support in Slovakia by emphasising the CSSR's federal nature. Despite its theoretical
equality with Prague and the presence of a Slovak Communist, Gustav Husak in the Hrad in
Prague, in practice Slovakia did not benefit from "normalisation" except in the
perverse sense that many uneconomic and ill-thought-out projects were started on Slovak
territory. It is doubtful if the "divide and rule" tactics of the Husak regime
did anything to improve the lives of ordinary Slovaks. In fact, the combination of forced
heavy industrialisation and Soviet-style urban modernization in the 1970s and 1980s have
left post- communist Slovakia were a more difficult legacy than the Czech two-thirds of
Although the most
famous dissidents were to be found in Prague before the "Velvet Revolution" of
1989, Slovakia did have its own anti-Communist groups. Some were composed of former reform
communists, like Miroslav Kusy, expelled from the Party and imprisoned after 1968. Others
were focussed around either classic liberal ideas or Catholic religious circles, like the
one led by Jan Carnogursky. One of the last major events of the old regime was its arrest
and trial of Kusy and Carnogursky in the summer and autumn of 1989. Carnogursky's release
from prison marked the collapse of the Communist Party's authority in Slovakia.
post-revolutionary failure to establish a mutually acceptable relationship between Prague
and Bratislava reflected the problems that even East-Central Europe's most exemplary
democracy had in dealing with nationalism. Undoubtedly, many Slovaks felt slighted by the
Czechs. Whether real or imagined, these snubs promoted the Slovak feeling that only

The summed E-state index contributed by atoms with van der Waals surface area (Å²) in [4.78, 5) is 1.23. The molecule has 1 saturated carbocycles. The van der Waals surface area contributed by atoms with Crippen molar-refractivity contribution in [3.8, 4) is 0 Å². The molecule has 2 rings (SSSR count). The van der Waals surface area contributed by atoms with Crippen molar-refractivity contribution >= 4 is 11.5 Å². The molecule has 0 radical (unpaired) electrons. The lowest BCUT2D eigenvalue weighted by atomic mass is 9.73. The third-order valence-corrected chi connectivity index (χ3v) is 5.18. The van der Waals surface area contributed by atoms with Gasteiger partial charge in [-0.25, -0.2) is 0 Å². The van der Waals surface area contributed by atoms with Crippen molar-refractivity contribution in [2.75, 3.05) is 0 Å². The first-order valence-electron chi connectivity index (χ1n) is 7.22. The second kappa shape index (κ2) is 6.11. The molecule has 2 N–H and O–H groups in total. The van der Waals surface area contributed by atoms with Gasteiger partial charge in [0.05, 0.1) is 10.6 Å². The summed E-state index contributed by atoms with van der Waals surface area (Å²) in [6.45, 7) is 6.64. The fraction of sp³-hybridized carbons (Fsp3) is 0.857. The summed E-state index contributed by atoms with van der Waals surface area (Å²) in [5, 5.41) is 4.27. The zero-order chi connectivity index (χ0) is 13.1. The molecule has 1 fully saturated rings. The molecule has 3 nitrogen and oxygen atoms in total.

greater self- assertiveness could liberate them from their status as country cousins
condescended to by Prague. How far such feelings came to mean that most Slovaks really
wanted independence may however be doubted. Opinion polls in the run up to 1st January,
1993, suggested that a majority of Slovaks (and Czechs) did not support the separation of
predictions were made about the fate of both republics after the break-up. It was feared
that rows would erupt over the division of their spoils and over border disputes and
immigration. In fact, the split has gone remarkably smoothly. A threatening border dispute
was defused in July 1993 when Klaus and Meciar agreed to maintain border controls only for
citizens from third countries. Relations have been harmonious. Last year Klaus refused to
help Joszef Antall block Slovakia's entry to the Council of Europe and Slovakia supported
enthusiastically the Czech Republic's attempt to gain a seat on the UN Security Council.
It is also noticeable that official comments were fair and objective following the recent
Of course, at the
end of the day Vaclav Klaus was an even more enthusiastic proponent of the federation's
demise than Meciar. While he is in power nothing will be done by Prague to disturb the
status quo. However, there are, no doubt, those who would like to see closer contacts in
the future. On the 23rd June, 1994, Slovak premier, Josef Moravcik, said that the division
of Czechoslovakia was "only temporary" and that by 2000 when both countries
should have joined the EU they would have "the closest possible contacts".
Coupon privatization, the outgoing government's favoured model for privatization, would
certainly tie the two countries closer together as many of the larger funds operate in
both Prague and Bratislava.